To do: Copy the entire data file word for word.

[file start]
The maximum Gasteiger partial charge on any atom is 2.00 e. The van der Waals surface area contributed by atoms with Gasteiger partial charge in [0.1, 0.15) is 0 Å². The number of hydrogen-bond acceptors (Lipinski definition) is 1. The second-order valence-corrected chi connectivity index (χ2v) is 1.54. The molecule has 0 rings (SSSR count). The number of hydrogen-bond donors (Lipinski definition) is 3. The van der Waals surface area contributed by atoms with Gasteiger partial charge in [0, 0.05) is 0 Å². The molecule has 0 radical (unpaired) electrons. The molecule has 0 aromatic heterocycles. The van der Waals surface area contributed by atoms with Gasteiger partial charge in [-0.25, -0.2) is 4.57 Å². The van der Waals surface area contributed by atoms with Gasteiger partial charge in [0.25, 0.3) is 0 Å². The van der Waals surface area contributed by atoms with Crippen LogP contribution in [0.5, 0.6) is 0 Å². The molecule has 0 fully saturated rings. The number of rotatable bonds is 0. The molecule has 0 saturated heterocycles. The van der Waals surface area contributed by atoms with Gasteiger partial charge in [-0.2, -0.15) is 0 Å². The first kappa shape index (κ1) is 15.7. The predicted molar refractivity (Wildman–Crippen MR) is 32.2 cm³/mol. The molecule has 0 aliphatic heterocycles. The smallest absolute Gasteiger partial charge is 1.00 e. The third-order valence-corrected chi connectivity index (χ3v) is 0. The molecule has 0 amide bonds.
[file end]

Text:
The maximum Gasteiger partial charge on any atom is 2.00 e. The van der Waals surface area contributed by atoms with Gasteiger partial charge in [0.1, 0.15) is 0 Å². The number of hydrogen-bond acceptors (Lipinski definition) is 1. The second-order valence-corrected chi connectivity index (χ2v) is 1.54. The molecule has 0 rings (SSSR count). The number of hydrogen-bond donors (Lipinski definition) is 3. The van der Waals surface area contributed by atoms with Gasteiger partial charge in [0, 0.05) is 0 Å². The molecule has 0 radical (unpaired) electrons. The molecule has 0 aromatic heterocycles. The van der Waals surface area contributed by atoms with Gasteiger partial charge in [-0.25, -0.2) is 4.57 Å². The van der Waals surface area contributed by atoms with Gasteiger partial charge in [0.25, 0.3) is 0 Å². The van der Waals surface area contributed by atoms with Crippen LogP contribution in [0.5, 0.6) is 0 Å². The molecule has 0 fully saturated rings. The number of rotatable bonds is 0. The molecule has 0 saturated heterocycles. The van der Waals surface area contributed by atoms with Gasteiger partial charge in [-0.2, -0.15) is 0 Å². The first kappa shape index (κ1) is 15.7. The predicted molar refractivity (Wildman–Crippen MR) is 32.2 cm³/mol. The molecule has 0 aliphatic heterocycles. The smallest absolute Gasteiger partial charge is 1.00 e. The third-order valence-corrected chi connectivity index (χ3v) is 0. The molecule has 0 amide bonds.